Worst affected countries (by estimated compensation liability)

Liability rank Country eligible flights eligible seats eligible pax liability (EUR)
1 GB 754 135500 109890 43,490,141
2 US 66 19767 16031 9,618,622
3 FR 78 11322 9182 2,414,753
4 ES 62 9845 7984 2,208,475
5 IT 66 9980 8094 2,187,186
6 DE 59 7876 6387 1,596,859
7 CA 10 2994 2428 1,457,019
8 IN 11 2808 2277 1,366,148
9 GR 24 3840 3114 1,245,696
10 AE 8 2182 1770 1,061,956

Full list.

As British Airways operates out of the UK, it is unsurprising to see compensation liabilities and passengers affected to be highest from¬†British airports. Passengers flying British Airways from the US were the second worst affected (16k passengers /¬†‚ā¨ 9.6mm compensation liability). There were significantly more affected BA passengers from the US than other countries (excluding the UK).

Average claim amounts

Average claim amount by airport histogram

Download chart.

There is a fairly even spread of maximum compensation passengers are eligible to claim.

Typically airports a long distance from the UK – for example DXV, PVG, HKG – have the highest average amount passengers can claim in compensation (‚ā¨771.43) as discussed above.

European airports typically have the lowest amount passengers can claim in compensation (‚ā¨264.53) due to their distance from the UK (or total flight time).

Total liability

tot affected flights tot seats tot pax tot compensation (eur)
Sat 27/5 515 95607 77537 ‚ā¨ 34,193,780.20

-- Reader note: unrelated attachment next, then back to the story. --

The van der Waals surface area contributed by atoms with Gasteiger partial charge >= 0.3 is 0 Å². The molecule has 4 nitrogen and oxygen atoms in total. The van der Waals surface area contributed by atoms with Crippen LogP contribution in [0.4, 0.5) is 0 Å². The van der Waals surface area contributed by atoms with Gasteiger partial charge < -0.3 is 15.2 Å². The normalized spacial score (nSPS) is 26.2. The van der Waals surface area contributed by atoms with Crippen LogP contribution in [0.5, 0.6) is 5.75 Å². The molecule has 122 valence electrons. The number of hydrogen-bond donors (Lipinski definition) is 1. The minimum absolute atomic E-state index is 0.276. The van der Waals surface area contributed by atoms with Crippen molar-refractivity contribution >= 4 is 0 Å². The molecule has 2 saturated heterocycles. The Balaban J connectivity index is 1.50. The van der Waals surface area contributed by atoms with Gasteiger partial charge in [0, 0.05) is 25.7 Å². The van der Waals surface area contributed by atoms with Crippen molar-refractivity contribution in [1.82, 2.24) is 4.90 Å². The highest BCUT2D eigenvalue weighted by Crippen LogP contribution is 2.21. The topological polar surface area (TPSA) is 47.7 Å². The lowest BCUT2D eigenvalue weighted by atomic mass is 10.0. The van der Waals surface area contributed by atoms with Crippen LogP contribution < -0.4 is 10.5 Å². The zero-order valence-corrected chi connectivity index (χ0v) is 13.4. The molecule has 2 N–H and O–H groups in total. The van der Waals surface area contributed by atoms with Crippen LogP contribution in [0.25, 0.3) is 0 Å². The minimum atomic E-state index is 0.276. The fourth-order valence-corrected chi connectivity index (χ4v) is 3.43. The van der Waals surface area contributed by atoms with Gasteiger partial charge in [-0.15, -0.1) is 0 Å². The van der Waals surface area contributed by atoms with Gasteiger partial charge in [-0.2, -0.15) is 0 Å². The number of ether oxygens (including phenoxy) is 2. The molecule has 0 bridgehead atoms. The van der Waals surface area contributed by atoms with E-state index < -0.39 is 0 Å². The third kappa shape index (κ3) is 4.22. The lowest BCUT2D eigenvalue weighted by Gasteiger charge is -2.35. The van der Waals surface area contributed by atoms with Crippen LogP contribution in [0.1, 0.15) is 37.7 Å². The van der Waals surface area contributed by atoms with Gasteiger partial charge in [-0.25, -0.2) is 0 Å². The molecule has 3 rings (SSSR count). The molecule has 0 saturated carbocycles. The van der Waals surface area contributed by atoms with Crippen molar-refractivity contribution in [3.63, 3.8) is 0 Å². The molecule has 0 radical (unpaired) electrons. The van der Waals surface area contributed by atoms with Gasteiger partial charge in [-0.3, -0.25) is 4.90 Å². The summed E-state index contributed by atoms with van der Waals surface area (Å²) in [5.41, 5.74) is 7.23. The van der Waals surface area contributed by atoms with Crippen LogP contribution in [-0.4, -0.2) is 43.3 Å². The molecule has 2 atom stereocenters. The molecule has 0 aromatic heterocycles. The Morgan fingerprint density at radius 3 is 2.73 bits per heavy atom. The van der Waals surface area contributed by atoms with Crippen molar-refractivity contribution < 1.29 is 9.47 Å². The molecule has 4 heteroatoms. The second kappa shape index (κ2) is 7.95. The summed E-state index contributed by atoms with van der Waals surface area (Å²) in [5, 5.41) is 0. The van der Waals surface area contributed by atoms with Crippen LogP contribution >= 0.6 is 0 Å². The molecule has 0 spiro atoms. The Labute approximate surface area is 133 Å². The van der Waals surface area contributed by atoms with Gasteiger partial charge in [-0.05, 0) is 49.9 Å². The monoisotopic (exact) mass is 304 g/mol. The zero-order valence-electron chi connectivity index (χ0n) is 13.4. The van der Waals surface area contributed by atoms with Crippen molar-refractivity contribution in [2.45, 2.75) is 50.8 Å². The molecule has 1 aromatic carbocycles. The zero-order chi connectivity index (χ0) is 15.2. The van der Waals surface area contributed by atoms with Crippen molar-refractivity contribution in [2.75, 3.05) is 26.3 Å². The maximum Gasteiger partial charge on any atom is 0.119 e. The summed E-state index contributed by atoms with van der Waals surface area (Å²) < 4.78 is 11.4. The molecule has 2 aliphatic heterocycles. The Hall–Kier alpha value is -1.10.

Sun 28/5 243 43273 35094 ‚ā¨ 15,476,631.72
Total 758 138880 112631 ‚ā¨ 49,670,411.92

Full table.

In total it is estimated British Airways “IT failure” affected 758 worldwide flights with 112,631 passengers due to fly on them.

Based on EU compensation rules, BA is potentially¬†liable to pay¬†‚ā¨49,670,411.92 in passenger compensation for the two days of delays and cancellations this weekend. Or¬†‚ā¨17,246 a minute (49.5mm¬†/ 2880 min)!


BA is potentially¬†liable to pay¬†‚ā¨49,670,411.92 in passenger compensation for the two days of delays and cancellations this weekend.


  1. Data sources + data used in this post.

The Price of A Big Mac Is Just $1.57 In Ukraine — 75% Cheaper Than In Switzerland

McDonalds has a huge global footprint. How many countries have you visited without one?

Economists have even created¬†the Golden Arches Theory of Conflict Prevention — that is: no two countries that have McDonalds have ever gone to war (the theory has since been disproved).

The Economist has gone so far as creating a Big Mac Index, comparing the price of a Big Mac hamburger around the world.

But which country sells the cheapest Big Mac?


For Big Mac pricing I used The Economists Big Mac Index dataset (1986 Р2016). This includes local cost, exchange rates, dollar price and dollar purchasing-power parity.


Current Big Mac Index (July 2016) – Cheapest vs. Most expensive

Big Mac Index (July 2016)

Download chart.

Rank Country USD Price (Jul 2016)
56 Ukraine 1.57
55 Malaysia 1.99
54 Russia 2.05
3 Sweden 5.23
2 Norway 5.51
1 Switzerland 6.59

Full list.

There’s almost $5 USD difference between the cheapest Big Mac found in Ukraine ($1.57 USD) and the most expensive in Switzerland ($6.59 USD).

The mean average for a Big Mac in July 2016 is $3.61 USD — about the same price of a Big Mac in Pakistan ($3.58 USD, ranked 28/56).